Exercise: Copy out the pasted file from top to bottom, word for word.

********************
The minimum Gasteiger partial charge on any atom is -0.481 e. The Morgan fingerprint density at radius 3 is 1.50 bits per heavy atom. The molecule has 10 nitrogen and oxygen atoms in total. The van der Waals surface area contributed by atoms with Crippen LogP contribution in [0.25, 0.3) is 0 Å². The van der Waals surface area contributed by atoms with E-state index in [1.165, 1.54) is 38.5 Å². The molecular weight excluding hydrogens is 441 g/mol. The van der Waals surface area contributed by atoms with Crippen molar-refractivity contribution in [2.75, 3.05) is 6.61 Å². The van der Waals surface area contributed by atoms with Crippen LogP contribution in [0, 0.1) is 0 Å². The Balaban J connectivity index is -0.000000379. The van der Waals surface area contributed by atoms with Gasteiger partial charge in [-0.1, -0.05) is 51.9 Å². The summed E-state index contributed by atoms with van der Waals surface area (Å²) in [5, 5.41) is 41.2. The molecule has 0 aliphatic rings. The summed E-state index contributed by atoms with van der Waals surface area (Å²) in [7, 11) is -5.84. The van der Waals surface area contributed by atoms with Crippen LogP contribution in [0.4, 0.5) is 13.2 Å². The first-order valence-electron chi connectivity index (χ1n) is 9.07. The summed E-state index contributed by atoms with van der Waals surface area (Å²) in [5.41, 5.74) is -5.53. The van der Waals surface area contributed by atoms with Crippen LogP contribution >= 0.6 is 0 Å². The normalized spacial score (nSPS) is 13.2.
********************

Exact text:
The minimum Gasteiger partial charge on any atom is -0.481 e. The Morgan fingerprint density at radius 3 is 1.50 bits per heavy atom. The molecule has 10 nitrogen and oxygen atoms in total. The van der Waals surface area contributed by atoms with Crippen LogP contribution in [0.25, 0.3) is 0 Å². The van der Waals surface area contributed by atoms with E-state index in [1.165, 1.54) is 38.5 Å². The molecular weight excluding hydrogens is 441 g/mol. The van der Waals surface area contributed by atoms with Crippen molar-refractivity contribution in [2.75, 3.05) is 6.61 Å². The van der Waals surface area contributed by atoms with Crippen LogP contribution in [0, 0.1) is 0 Å². The Balaban J connectivity index is -0.000000379. The van der Waals surface area contributed by atoms with Gasteiger partial charge in [-0.1, -0.05) is 51.9 Å². The summed E-state index contributed by atoms with van der Waals surface area (Å²) in [5, 5.41) is 41.2. The molecule has 0 aliphatic rings. The summed E-state index contributed by atoms with van der Waals surface area (Å²) in [7, 11) is -5.84. The van der Waals surface area contributed by atoms with Crippen LogP contribution in [0.4, 0.5) is 13.2 Å². The first-order valence-electron chi connectivity index (χ1n) is 9.07. The summed E-state index contributed by atoms with van der Waals surface area (Å²) in [5.41, 5.74) is -5.53. The van der Waals surface area contributed by atoms with Crippen LogP contribution >= 0.6 is 0 Å². The normalized spacial score (nSPS) is 13.2.